Uneven convergence in India’s development cooperation: the case of concessional finance to Africa

Author’s Abstract

The year 2015 witnessed an important shift in India’s development cooperation, resulting in uneven convergence towards practices associated with ‘mainstream’ aid donors. This is demonstrative of a wider evolution in Southern development actors. Using the case of Indian governmental concessional lines of credit (LoCs), this article demonstrates how diplomatic, strategic and party-political interests drove the Indian state to adopt policies from the World Bank and UK on project selection, design, tendering and monitoring. These were intended to increase technical proficiency, timeliness and development outcomes but also to change the companies undertaking these projects. Such policies depart from the non-interventionist, non-hierarchical norms of South– South cooperation espoused by Southern countries emerging as major development actors. However, whilst converging in these aspects of technical planning and implementation, the political and strategic interests driving the LoC changes did not extend to examining developmental or environmental outcomes; state-to-state relations continue to have primacy in approving projects. Uneven convergence has therefore occurred, with a change in technical policies but greater persistence of South–South cooperation norms. This reflects the wider multi-directional evolution of development, with ‘Southern’ powers increasingly adopting policies from Development Assistance Committee (DAC) donors and the World Bank whilst they redefine aid and increase blended finance.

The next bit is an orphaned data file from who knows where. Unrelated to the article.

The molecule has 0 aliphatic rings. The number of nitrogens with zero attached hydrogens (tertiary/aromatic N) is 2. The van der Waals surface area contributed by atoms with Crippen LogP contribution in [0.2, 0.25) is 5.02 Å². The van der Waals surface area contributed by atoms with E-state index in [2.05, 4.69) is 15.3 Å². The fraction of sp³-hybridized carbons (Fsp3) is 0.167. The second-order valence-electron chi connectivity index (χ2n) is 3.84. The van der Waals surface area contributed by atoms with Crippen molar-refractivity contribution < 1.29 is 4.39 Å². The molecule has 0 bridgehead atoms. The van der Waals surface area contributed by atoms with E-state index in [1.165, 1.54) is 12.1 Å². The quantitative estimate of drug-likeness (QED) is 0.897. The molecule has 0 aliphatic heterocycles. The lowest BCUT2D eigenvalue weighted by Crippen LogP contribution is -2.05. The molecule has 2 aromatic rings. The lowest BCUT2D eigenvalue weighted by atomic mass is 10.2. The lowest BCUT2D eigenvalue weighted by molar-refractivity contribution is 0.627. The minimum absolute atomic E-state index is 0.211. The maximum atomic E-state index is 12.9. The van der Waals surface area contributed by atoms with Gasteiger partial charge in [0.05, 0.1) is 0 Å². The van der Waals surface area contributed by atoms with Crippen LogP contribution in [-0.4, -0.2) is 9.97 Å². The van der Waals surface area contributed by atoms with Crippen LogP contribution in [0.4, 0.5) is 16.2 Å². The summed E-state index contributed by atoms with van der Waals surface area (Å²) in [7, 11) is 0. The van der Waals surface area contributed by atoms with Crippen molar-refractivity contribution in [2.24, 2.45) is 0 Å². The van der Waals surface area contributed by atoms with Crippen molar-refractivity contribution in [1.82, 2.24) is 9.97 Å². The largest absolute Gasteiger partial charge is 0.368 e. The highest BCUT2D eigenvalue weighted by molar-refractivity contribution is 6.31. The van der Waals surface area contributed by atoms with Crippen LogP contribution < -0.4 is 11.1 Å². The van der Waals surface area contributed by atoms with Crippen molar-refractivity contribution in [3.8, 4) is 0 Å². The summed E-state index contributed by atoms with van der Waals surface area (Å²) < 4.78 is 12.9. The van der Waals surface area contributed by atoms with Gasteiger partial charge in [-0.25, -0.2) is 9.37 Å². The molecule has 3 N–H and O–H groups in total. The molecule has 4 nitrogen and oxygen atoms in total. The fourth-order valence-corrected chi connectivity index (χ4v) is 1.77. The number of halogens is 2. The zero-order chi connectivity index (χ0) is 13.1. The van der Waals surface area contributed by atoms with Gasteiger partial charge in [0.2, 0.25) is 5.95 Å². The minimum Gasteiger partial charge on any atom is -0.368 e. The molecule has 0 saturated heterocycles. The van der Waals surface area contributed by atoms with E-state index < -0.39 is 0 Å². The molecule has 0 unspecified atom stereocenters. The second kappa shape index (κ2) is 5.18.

Post Description

  • Publication year: 2021
  • Content type: Journal Article
  • Form of cooperation: Lines of Credit
  • Cooperation context: Bilateral cooperation  
  • Sector: Multi-sectoral
  • Institution (publication): Third World Quarterly
  • Author (and co-authors): Barnaby Dye
  • Keywords: India-Africa, Lines of Credit
  • Link: https://www.tandfonline.com/toc/ctwq20/current